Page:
By Sydney Boles
In Illinois’ first-ever forum for statewide candidates that focused on LGBTQ issues, five Democratic candidates for Illinois governor vied for the support of queer Illinoisans on Dec. 6.
The hour-long forum was held at the Second Presbyterian Church in Chicago’s South Loop and was broadcast to viewing locations across the state. Questions came from the public and were read by leaders of prominent nonprofits.
Support for LGBTQ equality is practically a prerequisite for running on the Democratic ticket, so the candidates – State Senator Daniel Biss (D-Evanston), Madison County Superintendent of Schools Bob Daiber, anti-violence activist Tio Hardiman, businessman Chris Kennedy, and venture capitalist J. B. Pritzker – agreed on the basics. But their answers revealed subtle distinctions that LGBTQ voters were sure to notice.
Each candidate committed to hiring transgender Illinoisans to prominent positions in their campaigns, to appointing openly queer people to state boards, and, should they win the Democratic nomination, to attending another LGBTQ forum with their Republican counterpart.
Candidates with a history of leadership had a clear advantage. Biss, the only candidate with a record as an elected official, pointed to his work banning conversion therapy and the gay panic defense; Pritzker touted his work advocating for gay rights before it was safe to do so. Daiber said he was the only superintendent in Illinois to host a forum on how schools ought to protect the rights of trans students.
Pritzker, widely seen as the front-runner based on his name recognition, unprecedented financial resources and an endorsement from the prominent labor group AFL-CIO, tackled LGBTQ issues with his usual rigor. He frequently attacked Republican Governor Bruce Rauner for the budget stalemate that resulted in massive funding cuts to programs Pritzker deemed critical to the LGBTQ community.
Hardiman, who said he was very intentionally running to be Illinois’ first black governor, rooted his understanding of LGBTQ issues in his own experience of racism and discrimination. But he offered only generalities on most issues, repeating their importance but failing to offer any concrete solutions. The exception: Twice he suggested a progressive (though politically unlikely) financial transaction tax to fund social programs benefitting the queer community.
Although Hardiman compared the black experience to the queer experience, it was Biss who had the most intersectional understanding of the needs of the queer community. He said, “Fundamentally, communities that are marginalized, communities that are under attack, communities that are not part of the dominant, privileged paradigm need us to stand together to build a movement of profound solidarity to lift everyone up for a generally just society.”
Biss’ policy suggestions offered a concrete set of initiatives to advance queer justice. The state’s budget stalemate, finally resolved last summer, resulted in massive cuts to state health care programs. Biss promised he would fund them again. He echoed Hardiman in saying he would tax the financial sector to fund social services like guaranteed access to PrEP, the HIV prevention drug. His plan for statewide single-payer health care would benefit all Illinoisans, he said, but particularly vulnerable groups like undocumented LGBTQ people, whose fear of providing their information make them reluctant to use existing health care programs.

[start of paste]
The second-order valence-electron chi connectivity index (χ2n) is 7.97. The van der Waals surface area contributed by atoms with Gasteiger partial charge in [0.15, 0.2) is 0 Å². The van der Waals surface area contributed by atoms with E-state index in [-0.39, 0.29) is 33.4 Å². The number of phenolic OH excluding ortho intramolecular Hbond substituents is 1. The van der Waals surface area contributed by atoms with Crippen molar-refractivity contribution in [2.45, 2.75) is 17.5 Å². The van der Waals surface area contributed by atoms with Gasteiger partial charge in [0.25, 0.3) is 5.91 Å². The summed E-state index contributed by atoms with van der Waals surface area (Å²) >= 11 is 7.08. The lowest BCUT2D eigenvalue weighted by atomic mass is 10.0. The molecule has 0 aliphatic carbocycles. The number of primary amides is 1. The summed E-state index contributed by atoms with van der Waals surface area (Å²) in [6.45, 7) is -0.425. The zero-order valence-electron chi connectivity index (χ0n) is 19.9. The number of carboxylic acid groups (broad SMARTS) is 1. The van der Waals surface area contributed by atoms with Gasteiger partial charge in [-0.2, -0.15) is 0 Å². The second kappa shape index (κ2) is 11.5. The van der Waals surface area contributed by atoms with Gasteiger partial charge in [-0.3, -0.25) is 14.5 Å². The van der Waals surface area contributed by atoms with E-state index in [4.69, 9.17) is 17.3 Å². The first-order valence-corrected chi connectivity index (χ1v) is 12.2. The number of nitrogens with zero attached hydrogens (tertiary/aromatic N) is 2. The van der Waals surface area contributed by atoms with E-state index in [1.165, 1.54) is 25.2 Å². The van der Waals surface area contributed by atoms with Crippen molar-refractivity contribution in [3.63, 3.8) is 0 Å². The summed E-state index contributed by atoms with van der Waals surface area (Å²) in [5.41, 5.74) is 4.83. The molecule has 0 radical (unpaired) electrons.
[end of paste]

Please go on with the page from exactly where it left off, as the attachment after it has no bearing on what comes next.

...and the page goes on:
Biss’ remarks seemed targeted towards Pritzker, his main rival. When Pritzker said he would ask the Illinois State Board of Education to set and enforce guidelines to protect trans youth in schools, Biss one-upped him by committing to amend the state constitution to include gender minority status on its list of protected groups.
If any candidate missed the mark, it was downstate candidate Bob Daiber. The superintendent stumbled twice over the LGBTQ acronym, a faux pas the audience was sure to notice. His closing remarks, which likened the gay-straight divide to the upstate-downstate divide, likely alienated a community that has moved past assimilationism to a goal of equity in difference.
But Daiber’s most telling blunder was his answer to a question about how he would defend LGBTQ senior citizens, many of whom report discrimination in nursing homes. Where other candidates offered plans to increase staff pay, provide sensitivity training for nursing home staff and fund home care programs, Daiber said that a lesbian couple had moved into his grandmother’s old house, and he was fine with that.
Chris Kennedy, who is running as a political outsider despite being part of the Kennedy family dynasty, blended in with the pack. Echoing Biss’ and Pritzker’s policy agendas but lacking their charisma, Kennedy acknowledged the gravity of the oppression facing the queer community in Illinois, particularly queer Illinoisans of color. He advocated for inclusive sex education and efforts to raise graduation rates for LGBTQ students. “We want every American to believe that if they have a gay child, a transgender child, a child that is genderfluid, that this is the best state in America to educate their kid.”
The forum was moderated by Brian C. Johnson, the CEO of Equality Illinois. After the candidates’ concluding remarks, Johnson turned to the crowd and asked everyone who intended to vote in the Democratic primary to stand. As one, the audience rose. No matter who became the Democratic nominee, Johnson said, the queer community would be there to hold that person accountable.
Photo Caption: From left: Chris Kennedy, Tio Hardiman, Daniel Biss, J.B. Pritzker. Bob Daiber not pictured. Photo credit: Sydney Boles